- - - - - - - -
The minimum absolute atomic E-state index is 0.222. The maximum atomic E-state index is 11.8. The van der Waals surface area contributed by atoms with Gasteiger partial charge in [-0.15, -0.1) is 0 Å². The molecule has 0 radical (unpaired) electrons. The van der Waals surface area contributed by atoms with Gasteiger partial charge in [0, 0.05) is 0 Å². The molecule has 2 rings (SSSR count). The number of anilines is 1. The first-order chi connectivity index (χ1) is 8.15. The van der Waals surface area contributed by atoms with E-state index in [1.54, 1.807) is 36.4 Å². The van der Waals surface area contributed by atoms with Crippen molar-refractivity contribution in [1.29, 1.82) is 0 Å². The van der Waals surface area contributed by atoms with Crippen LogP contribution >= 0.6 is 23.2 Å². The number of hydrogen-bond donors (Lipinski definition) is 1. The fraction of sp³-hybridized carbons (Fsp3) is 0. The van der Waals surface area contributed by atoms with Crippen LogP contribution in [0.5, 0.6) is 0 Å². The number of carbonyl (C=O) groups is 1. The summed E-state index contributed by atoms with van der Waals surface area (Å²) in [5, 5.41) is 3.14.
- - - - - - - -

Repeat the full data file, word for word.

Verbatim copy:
The minimum absolute atomic E-state index is 0.222. The maximum atomic E-state index is 11.8. The van der Waals surface area contributed by atoms with Gasteiger partial charge in [-0.15, -0.1) is 0 Å². The molecule has 0 radical (unpaired) electrons. The van der Waals surface area contributed by atoms with Gasteiger partial charge in [0, 0.05) is 0 Å². The molecule has 2 rings (SSSR count). The number of anilines is 1. The first-order chi connectivity index (χ1) is 8.15. The van der Waals surface area contributed by atoms with E-state index in [1.54, 1.807) is 36.4 Å². The van der Waals surface area contributed by atoms with Crippen molar-refractivity contribution in [1.29, 1.82) is 0 Å². The van der Waals surface area contributed by atoms with Crippen LogP contribution >= 0.6 is 23.2 Å². The number of hydrogen-bond donors (Lipinski definition) is 1. The fraction of sp³-hybridized carbons (Fsp3) is 0. The van der Waals surface area contributed by atoms with Crippen LogP contribution in [0.5, 0.6) is 0 Å². The number of carbonyl (C=O) groups is 1. The summed E-state index contributed by atoms with van der Waals surface area (Å²) in [5, 5.41) is 3.14.